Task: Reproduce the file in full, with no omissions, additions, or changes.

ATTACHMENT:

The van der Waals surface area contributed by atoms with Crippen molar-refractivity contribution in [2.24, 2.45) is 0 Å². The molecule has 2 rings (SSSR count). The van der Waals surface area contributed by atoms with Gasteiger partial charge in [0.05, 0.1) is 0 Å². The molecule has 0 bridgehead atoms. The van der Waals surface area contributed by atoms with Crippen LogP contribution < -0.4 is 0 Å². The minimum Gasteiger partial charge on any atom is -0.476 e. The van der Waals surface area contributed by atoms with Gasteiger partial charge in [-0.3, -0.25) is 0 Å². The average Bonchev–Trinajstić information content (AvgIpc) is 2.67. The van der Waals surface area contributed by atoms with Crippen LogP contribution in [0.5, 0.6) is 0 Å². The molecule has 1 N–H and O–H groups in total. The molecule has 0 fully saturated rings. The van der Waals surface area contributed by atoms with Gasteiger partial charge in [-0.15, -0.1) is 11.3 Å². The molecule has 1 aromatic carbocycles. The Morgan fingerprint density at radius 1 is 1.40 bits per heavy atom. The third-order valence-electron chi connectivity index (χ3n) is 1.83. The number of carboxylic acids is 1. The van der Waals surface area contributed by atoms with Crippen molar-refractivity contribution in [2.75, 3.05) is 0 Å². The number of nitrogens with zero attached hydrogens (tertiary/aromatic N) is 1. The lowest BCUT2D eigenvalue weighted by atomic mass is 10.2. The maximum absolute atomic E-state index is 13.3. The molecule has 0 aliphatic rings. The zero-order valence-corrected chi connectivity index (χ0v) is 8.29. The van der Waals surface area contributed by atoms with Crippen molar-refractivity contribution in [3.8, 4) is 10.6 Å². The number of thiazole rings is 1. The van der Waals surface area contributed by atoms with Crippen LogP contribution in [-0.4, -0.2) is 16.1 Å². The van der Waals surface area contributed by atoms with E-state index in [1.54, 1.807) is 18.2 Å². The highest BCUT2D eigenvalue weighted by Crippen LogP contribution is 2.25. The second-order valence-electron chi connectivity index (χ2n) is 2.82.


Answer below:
The van der Waals surface area contributed by atoms with Crippen molar-refractivity contribution in [2.24, 2.45) is 0 Å². The molecule has 2 rings (SSSR count). The van der Waals surface area contributed by atoms with Gasteiger partial charge in [0.05, 0.1) is 0 Å². The molecule has 0 bridgehead atoms. The van der Waals surface area contributed by atoms with Crippen LogP contribution < -0.4 is 0 Å². The minimum Gasteiger partial charge on any atom is -0.476 e. The van der Waals surface area contributed by atoms with Gasteiger partial charge in [-0.3, -0.25) is 0 Å². The average Bonchev–Trinajstić information content (AvgIpc) is 2.67. The van der Waals surface area contributed by atoms with Crippen LogP contribution in [0.5, 0.6) is 0 Å². The molecule has 1 N–H and O–H groups in total. The molecule has 0 fully saturated rings. The van der Waals surface area contributed by atoms with Gasteiger partial charge in [-0.15, -0.1) is 11.3 Å². The molecule has 1 aromatic carbocycles. The Morgan fingerprint density at radius 1 is 1.40 bits per heavy atom. The third-order valence-electron chi connectivity index (χ3n) is 1.83. The number of carboxylic acids is 1. The van der Waals surface area contributed by atoms with Crippen molar-refractivity contribution in [2.75, 3.05) is 0 Å². The number of nitrogens with zero attached hydrogens (tertiary/aromatic N) is 1. The lowest BCUT2D eigenvalue weighted by atomic mass is 10.2. The maximum absolute atomic E-state index is 13.3. The molecule has 0 aliphatic rings. The zero-order valence-corrected chi connectivity index (χ0v) is 8.29. The van der Waals surface area contributed by atoms with Crippen molar-refractivity contribution in [3.8, 4) is 10.6 Å². The number of thiazole rings is 1. The van der Waals surface area contributed by atoms with Crippen LogP contribution in [-0.4, -0.2) is 16.1 Å². The van der Waals surface area contributed by atoms with E-state index in [1.54, 1.807) is 18.2 Å². The highest BCUT2D eigenvalue weighted by Crippen LogP contribution is 2.25. The second-order valence-electron chi connectivity index (χ2n) is 2.82.